NOTE: I don’t assume any responsibility for your backups or stability of the system. It’s your computer and your choice if you follow the guidance below. The old adage that it works on my machine is not a guarantee that it works on yours!

Swap out folders – basically take a copy of the files, park them up somewhere else and label it up so you don’t forget. If you need to restore the backup later, then just move the files back as you need them! Thus:

  1. Locate the folder C:\Users\<your username>\AppData\Local\Microsoft\Windows Phone Update
  2. Copy the folders within, to a different drive and backup folder of your choice.
  3. Delete the contents of each sub-folder of the Windows Phone Update folder. By leaving empty patch directories, you’ll have a chance at remembering what goes where if you need to restore later.
  4. Create a shortcut to the backup folder and put it in your Windows Phone Update folder. Rename this shortcut as “Windows Phone Update – Backup Location” (easier if you have two windows explorer windows open).
  5. Create a shortcut to the Windows Phone Update folder and put it in your backup folder. Rename this shortcut as “Windows Phone Update – Original Location” (easier if you have two windows explorer windows open).

Therefore, you should end up with something like this:

Windows Phone 7 moved backups

If you ever did need to revert back to a particular backup set, it’s easy enough to copy the folder to the destination at the end of the shortcut! Voila!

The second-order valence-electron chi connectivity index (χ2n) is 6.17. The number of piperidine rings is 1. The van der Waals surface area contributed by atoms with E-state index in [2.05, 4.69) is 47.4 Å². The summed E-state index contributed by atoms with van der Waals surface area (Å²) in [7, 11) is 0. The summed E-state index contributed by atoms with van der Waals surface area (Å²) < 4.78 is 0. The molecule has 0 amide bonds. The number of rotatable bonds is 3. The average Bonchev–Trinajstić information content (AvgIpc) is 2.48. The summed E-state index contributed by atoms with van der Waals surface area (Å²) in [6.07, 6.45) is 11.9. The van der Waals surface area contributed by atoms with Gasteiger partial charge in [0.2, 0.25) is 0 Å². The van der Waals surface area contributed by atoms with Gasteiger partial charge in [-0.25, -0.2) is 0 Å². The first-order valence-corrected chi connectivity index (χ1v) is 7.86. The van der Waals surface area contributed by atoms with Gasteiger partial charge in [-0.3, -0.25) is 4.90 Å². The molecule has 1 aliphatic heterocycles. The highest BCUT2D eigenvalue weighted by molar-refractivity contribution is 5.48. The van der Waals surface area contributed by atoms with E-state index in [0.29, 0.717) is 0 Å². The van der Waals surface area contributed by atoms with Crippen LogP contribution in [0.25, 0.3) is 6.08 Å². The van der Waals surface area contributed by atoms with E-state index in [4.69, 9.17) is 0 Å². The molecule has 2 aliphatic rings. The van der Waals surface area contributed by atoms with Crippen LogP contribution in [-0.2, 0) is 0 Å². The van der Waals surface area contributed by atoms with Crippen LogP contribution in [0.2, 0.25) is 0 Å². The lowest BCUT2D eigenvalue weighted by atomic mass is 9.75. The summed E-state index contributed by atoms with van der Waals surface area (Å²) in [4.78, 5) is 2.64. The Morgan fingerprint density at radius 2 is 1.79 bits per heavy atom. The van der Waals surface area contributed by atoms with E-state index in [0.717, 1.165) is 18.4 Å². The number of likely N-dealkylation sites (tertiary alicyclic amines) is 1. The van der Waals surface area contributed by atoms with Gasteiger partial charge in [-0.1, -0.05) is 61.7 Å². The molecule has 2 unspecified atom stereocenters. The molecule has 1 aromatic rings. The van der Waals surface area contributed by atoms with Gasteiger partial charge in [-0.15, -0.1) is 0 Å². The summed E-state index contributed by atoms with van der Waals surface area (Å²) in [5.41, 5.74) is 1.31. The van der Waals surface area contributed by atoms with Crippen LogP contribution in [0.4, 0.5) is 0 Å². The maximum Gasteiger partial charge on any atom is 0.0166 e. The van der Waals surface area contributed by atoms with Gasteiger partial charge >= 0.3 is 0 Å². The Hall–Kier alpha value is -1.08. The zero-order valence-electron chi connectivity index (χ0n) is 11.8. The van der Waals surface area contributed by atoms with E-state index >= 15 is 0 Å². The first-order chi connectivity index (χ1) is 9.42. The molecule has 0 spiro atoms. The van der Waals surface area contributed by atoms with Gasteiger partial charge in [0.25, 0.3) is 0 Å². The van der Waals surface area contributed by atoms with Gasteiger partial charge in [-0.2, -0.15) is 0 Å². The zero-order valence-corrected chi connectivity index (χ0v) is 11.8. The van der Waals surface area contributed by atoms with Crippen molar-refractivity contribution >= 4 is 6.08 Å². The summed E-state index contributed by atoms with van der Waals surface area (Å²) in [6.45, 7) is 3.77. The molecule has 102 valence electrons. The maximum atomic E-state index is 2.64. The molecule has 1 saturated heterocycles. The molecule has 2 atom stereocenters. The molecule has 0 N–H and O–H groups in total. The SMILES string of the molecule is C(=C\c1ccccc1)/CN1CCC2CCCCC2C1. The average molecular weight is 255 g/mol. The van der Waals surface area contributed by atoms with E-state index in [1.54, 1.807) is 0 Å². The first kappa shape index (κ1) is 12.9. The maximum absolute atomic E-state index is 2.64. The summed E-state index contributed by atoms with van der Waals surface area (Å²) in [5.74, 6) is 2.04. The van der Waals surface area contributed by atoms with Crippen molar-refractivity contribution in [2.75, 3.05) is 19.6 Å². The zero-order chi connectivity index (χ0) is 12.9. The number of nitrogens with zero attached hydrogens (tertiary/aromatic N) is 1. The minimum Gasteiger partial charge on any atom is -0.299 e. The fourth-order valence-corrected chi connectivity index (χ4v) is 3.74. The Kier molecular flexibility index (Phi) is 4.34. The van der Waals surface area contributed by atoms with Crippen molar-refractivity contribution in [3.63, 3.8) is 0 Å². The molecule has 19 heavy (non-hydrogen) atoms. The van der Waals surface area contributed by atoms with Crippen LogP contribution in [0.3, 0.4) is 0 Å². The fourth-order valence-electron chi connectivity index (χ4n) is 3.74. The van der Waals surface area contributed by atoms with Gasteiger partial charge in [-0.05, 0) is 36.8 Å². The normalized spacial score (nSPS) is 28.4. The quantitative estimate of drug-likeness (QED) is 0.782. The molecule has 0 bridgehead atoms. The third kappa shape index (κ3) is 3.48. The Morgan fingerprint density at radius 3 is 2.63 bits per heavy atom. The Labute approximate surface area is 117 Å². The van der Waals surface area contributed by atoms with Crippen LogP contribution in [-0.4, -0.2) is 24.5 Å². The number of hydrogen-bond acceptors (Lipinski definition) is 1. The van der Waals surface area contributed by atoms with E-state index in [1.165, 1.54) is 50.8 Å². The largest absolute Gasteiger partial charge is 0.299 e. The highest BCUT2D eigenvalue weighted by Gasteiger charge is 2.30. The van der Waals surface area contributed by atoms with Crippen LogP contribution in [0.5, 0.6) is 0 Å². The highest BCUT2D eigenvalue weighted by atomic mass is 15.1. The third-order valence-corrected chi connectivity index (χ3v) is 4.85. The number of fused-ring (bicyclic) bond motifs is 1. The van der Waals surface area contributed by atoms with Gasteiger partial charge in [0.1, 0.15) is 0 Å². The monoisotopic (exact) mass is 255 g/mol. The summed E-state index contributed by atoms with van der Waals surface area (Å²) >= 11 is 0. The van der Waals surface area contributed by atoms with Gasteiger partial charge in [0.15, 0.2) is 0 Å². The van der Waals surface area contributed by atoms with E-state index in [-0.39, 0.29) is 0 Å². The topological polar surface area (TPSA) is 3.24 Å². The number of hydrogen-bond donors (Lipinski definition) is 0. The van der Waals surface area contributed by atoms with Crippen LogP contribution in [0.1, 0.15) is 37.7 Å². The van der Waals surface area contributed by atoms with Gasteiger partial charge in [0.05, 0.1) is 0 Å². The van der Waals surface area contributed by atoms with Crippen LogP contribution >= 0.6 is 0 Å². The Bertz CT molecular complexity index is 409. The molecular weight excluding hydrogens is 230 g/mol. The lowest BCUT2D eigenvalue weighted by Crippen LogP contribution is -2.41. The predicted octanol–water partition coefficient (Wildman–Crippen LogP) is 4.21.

A couple of other pointers to make your backups a bit lighter:

  • Most Windows Phone backups are full device backups, thus all the internal operating system, settings and content is copied off the device. Depending on your usage, (and mine has been making good use of the video playback on my HD7’s big screen) regularly discarding unwanted videos, music or games does help reduce the amount of data to backup.
  • Backups can be placed on any drive you like, but if it is a Windows formatted disk, make use of the folder compression options. Granted, that the compression rate may be pretty low because a Windows Phone 7 backup consists of a lot of 4MB binary files, but this is still best practice and may squeeze you a bit more room. So, right click the folder and click the Advanced button on the General tab. Ensure that the “Compress contents to save disk space” is ticked.

Folder compress


I hope you found this useful. It’s certainly allowed my disk to breathe until the next phone update!

This is a cross post from my EMC blog, mainly for backup duplicity and to aggregate some of my past postings. My EMC blog used to be under the Conchango brand but was acquired by EMC so I’ve also retrospectively refreshed some of the old links and maybe a tweak a bit of content too.
permalink to the original post here

Windows Phone 7 released update 7.0.7390.0 to the masses in March 2011.

I don’t know why the latest operating system update for Windows Phone 7 is called “NoDo” but it’s been much anticipated to put right a couple of things that are taken for granted on other platforms (namely “Copy and Paste” functionality). Well, it arrived on my pay-as-you-go O2, HTC HD7 today. The reason why am I so explicit about the network operator and phone model is that in most countries, system patches are dictated by the network operator because of stability testing within the mobile network. There has also be a number of reports of Samsung phones have being having issues with downloading system updates and therefore may be waiting a while for various issues to be diagnosed. Thus it’s April already despite a “NoDo” officially being a March release.